Steve Winwood - Quotes

There are 22 quotes by Steve Winwood at 95quotes.com. Find your favorite quotations and top quotes by Steve Winwood from this hand-picked collection about music. Feel free to share these quotes and sayings on Facebook, Pinterest, Tumblr & Twitter or any of your favorite social networking sites.

Don't buy this 'believe in yourself' rubbish. Why do they keep telling youngsters that? There's no point believing in yourself if you don't know what you're doing. Once you've got a vision of what you want to do, by all means stick to that passionately and doggedly. Believe in your ideas. It's not quite the same thing.

Don't buy this 'believe in yourself' rubbish. Why do they keep telling youngsters that? There's no point believing in yourself if you don't know what you're doing. Once you've got a vision of what you want to do, by all means stick to that passionately and doggedly. Believe in your ideas. It's not quite the same thing.

The percentage you're paying is too high priced While you're living beyond all your means And the man in the suit has just bought a new car From the profit he's made on your dreams.

The percentage you're paying is too high priced While you're living beyond all your means And the man in the suit has just bought a new car From the profit he's made on your dreams.

A band is not a marriage. There are no oaths of allegiance. If you feel your life will be better served by splitting up the group, you've got to do it - but of course it does cause problems. ---->>>

I think a lot of people came into rock n' roll to try to change the world. I came into rock n' roll to make music. ---->>>

Networking is rubbish; have friends instead.

Networking is rubbish; have friends instead.

Don't you know by now, luck don't lead to anything or why you keep on moving. ---->>>

If you call someone up on a mistake - if the drummer's put an extra beat in a bar or something - you have a lot more authority if you can show them how to do it right. ---->>>

The music I write, I feel, is not the kind of music for a 25-year-old. ---->>>

A lot of people think that the music was responsible for a lot of changes in the Sixties, but I think the music came out of it. The music wouldn't have happened without the social changes. ---->>>

All through the kind of late '80s and '90s, every A&R record company man was saying, 'Now what we want is another record like 'Back in the High Life.' And, of course, that's not the way to make music at all. That's the tail wagging the dog. ---->>>

Here we were supposedly changing the world for the better in the Sixties, but as we get 40 years further down the line, we realise that some of those changes such as the drugs probably weren't all that great or sensible. It was all about social experiments. ---->>>

I got thrown out of music school for even listening to Fats Domino and Ray Charles. I was asked, 'What kind of music do you like to listen to?' and I said, 'Well, I do like Paul Hindemith and Igor Stravinsky but I also like Fats Domino and Ray Charles,' and they literally said, 'Either forget about that or leave.' ---->>>

It's an often-asked question, 'Why did all these spotty white English boys suddenly start playing blues in the '60s?' It was recognized as this kind of vibrant music and when I first started playing in a blues band I just wanted to bring it to a wider public who hadn't really heard it. ---->>>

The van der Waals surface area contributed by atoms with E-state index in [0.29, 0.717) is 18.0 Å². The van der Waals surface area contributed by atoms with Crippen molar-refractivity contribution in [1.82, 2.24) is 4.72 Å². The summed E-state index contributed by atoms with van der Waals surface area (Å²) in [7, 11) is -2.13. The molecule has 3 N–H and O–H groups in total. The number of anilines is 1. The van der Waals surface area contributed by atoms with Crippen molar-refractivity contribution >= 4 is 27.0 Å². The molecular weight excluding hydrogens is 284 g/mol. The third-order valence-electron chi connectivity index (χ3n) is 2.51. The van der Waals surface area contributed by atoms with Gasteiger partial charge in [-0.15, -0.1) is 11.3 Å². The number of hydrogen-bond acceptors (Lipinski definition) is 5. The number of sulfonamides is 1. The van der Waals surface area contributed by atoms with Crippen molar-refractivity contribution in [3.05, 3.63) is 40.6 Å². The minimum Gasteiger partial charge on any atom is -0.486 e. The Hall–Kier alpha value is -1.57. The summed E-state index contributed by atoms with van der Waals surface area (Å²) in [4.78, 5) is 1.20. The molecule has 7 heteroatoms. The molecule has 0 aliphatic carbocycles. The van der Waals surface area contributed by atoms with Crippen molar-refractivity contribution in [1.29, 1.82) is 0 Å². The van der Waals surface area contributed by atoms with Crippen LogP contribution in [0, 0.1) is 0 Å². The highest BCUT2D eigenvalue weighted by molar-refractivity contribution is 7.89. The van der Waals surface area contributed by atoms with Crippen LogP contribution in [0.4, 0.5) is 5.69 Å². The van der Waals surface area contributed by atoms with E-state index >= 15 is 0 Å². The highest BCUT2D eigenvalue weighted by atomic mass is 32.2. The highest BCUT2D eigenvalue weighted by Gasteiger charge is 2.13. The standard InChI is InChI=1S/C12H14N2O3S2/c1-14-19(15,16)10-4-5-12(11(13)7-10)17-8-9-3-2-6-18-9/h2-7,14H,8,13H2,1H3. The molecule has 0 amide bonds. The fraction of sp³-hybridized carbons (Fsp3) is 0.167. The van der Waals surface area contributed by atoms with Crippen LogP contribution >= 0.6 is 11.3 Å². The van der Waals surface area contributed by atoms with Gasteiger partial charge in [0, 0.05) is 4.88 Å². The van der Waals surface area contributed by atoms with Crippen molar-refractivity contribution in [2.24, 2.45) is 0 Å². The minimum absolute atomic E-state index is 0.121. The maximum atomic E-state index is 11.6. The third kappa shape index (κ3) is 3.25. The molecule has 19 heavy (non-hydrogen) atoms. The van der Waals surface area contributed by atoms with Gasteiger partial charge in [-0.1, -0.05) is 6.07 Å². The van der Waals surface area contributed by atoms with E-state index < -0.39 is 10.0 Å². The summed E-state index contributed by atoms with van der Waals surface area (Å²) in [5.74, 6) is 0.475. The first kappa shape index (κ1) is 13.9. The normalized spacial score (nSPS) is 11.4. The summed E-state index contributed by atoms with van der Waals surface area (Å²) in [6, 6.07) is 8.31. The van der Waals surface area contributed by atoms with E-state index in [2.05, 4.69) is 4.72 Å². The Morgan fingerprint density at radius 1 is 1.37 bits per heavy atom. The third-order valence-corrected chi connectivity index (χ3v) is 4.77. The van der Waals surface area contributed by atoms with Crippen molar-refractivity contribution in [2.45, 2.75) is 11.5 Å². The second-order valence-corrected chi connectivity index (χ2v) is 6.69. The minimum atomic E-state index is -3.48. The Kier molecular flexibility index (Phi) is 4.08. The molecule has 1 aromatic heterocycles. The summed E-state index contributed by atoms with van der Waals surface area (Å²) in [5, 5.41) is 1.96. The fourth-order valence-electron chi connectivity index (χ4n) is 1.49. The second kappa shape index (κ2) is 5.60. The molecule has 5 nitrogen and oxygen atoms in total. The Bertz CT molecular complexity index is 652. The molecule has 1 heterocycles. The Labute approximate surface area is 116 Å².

Listening to music for me is like homework. Music will give me enjoyment, but as soon as it's giving me that enjoyment, I want to analyse it, and then it becomes work. Why does it sound like that? How?... then I dissect it. ---->>>

To make a living from doing something I love is fantastic. As long as people want to listen to me, I'll keep doing it. In fact, to tell you the truth, even if no one did want to listen to me, I'd still be doing it!

To make a living from doing something I love is fantastic. As long as people want to listen to me, I'll keep doing it. In fact, to tell you the truth, even if no one did want to listen to me, I'd still be doing it!

You would probably think that rock music is an urban phenomena, but the main reason for doing it in '68 was so that we could play music very loud any time of the day or night without getting complaints from the neighbours. ---->>>

It could be my British need for discipline that makes me admire the American appetite for freedom and passion. ---->>>

Obviously, the Sixties was a time when everyone wanted to experiment, and then everything became very formulated and corporate, so artists tended to get pushed into a kind of pattern. Now, I think that has continued with the emergence of televised talent shows like 'X Factor.' ---->>>

One of my problems is I'm not really sure if I slot into rock or not. I've always tried to combine world music, folk, jazz, blues and rock, and have done since Traffic. ---->>>

My goal has always been to make classic records, classic albums. Sometimes the recording process and the era it was recorded in means the production leans in a particular way, but to me they are all part of the same process. ---->>>

Punk was more based on social change than on music, so it didn't bother me too much. It wasn't really a musical threat. ---->>>

In some respects I'm quite easily led, so I have to make sure I've got my own space, and that I feel comfortable in my working environment. It's very important for me to work with the right collaborators, as I can easily get led into a corner where I'm not comfortable. ---->>>

Biography

Nationality: English
Born: 05-12, 1948
Birthplace:
Die:
Occupation: Musician

Stephen Lawrence "Steve" Winwood (born 12 May 1948) is an English musician whose genres include rock, blue-eyed soul, rhythm and blues, blues rock, pop rock, and jazz. Though primarily a vocalist and keyboardist, Winwood also plays bass guitar, drums, acoustic and electric guitar, mandolin, violin, and other strings (wikipedia)